Mostly, though, I'm hanging out in the sunshine and enjoying the relaxation. Yesterday, for the first time ever, I watched humpback whales breaching and slapping their fins on the water. It was amazing!

Are you enjoying your summer (or winter for those Down Under)? Do you find your sewing (or not sewing) goes through seasonal changes?

August 02, 2017

2018 Quilter's Planner Pre-Order

It's time to pre-order your copy of the 2018 Quilter's Planner!
Designed by Stephanie of Late Night Quilter, the Quilter's Planner is a great tool for planning your everyday stuff and your quilting stuff, all in one place. I've had both the 2016 and 2017 versions and I can't wait to get my hands on this newest edition.

This year's featured designer is Alison Glass and the Planner includes stickers and colouring pages designed by Alison.

New for this year, the Planner also includes a companion magazine with 14 patterns, including one of mine. The list of designers makes me feel like I'm keeping quite exalted company, so I'm sure the projects will be amazing 😊

Pre-order your copy today!

* This post contains affiliate links, which means if you click the link and make a purchase, I may receive a small commission. This does not affect the price you pay.

August 01, 2017

Quilts for Seniors - 21 Finished Quilts!

All of the quilts for the residents are finished!!! That's 21 quilts made for the seniors who lost everything in a fire back in April, ready for delivery, thanks to all of you who donated blocks, batting, backing, binding, money and time! Thank you so much!

If you donated a quilt or some blocks and don't see them in these pictures, don't worry. I do have them and they are going to be used. I have enough quilts left over after the 21 I set out to make that I'll also be giving quilts to all of the employees of the home, plus all of our town's first responders. Those are still in progress, so this isn't the last you'll see of these charity quilts.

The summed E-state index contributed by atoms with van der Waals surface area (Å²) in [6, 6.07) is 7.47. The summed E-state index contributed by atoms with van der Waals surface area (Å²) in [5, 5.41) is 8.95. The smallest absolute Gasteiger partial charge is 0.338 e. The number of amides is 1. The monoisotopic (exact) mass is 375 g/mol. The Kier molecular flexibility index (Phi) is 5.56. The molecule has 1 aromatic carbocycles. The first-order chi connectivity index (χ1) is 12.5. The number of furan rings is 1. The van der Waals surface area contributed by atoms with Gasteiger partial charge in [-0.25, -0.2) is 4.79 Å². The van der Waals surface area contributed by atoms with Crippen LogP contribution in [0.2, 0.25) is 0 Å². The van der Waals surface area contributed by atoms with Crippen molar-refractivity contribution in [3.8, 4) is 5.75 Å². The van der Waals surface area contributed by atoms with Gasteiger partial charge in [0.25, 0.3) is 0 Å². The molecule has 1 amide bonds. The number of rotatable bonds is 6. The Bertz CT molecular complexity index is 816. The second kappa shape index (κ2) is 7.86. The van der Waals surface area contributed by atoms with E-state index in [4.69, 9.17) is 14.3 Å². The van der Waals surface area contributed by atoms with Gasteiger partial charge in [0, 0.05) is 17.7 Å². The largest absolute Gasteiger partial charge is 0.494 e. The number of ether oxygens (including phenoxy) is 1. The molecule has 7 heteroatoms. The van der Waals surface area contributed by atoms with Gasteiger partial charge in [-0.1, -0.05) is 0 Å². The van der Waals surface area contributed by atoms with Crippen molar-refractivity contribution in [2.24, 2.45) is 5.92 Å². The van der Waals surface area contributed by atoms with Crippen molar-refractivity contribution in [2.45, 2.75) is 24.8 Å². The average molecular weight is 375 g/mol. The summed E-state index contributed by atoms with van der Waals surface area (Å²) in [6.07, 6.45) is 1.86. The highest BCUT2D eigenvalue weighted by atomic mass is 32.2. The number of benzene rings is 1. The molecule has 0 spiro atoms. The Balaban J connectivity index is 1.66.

And now, on to the quilts! Be warned, this is a picture heavy post 😊
Box Blocks quilt |
Box Blocks quilt |
Box Blocks quilt |
Box Blocks quilt |
Box Blocks quilt |
Box Blocks quilt |
Box Blocks quilt |
Box Blocks quilt |
Box Blocks quilt |
Box Blocks quilt |
Box Blocks quilt |
Box Blocks quilt |
Box Blocks quilt |
Box Blocks quilt |
Box Blocks quilt |
Box Blocks quilt |
Box Blocks quilt |
Box Blocks quilt |

This next quilt was made by a woman who lost her father in a house fire a couple of years ago. It's hard to pick out in the picture, but the machine embroidered blocks all have bible verses on them. I checked with the manager of the home to see if any of the men would especially appreciate this quilt and she told me there is one man of great faith, so this quilt will go to him.
Box Blocks quilt |
Box Blocks quilt |
Box Blocks quilt |
It's a pretty wild assortment of blocks, isn't it?? It's amazing how beautiful the quilts are considering how much variety there is in colour and style, but somehow it all works.

These 21 quilts are all packaged up and ready to go, including a short letter explaining where the blocks came from. In fact, the quilt in this picture is already gone. Mr. Brien moved to Alberta after the fire to live with family, but his son-in-law was here in town last week, so he picked up this quilt to take home to Mr. Brien.
Quilt tied with ribbon |
I'm hoping to get some pictures of the residents with their quilts when they are delivered. If I do, I'll be sure to share them here.

I am so excited to have these quilts going to their new homes, and I pray they will be a blessing to the residents. Again, thank you so, so much for helping make this whole project happen!

I'm sure you were looking carefully, and I'm curious...Did you see your blocks?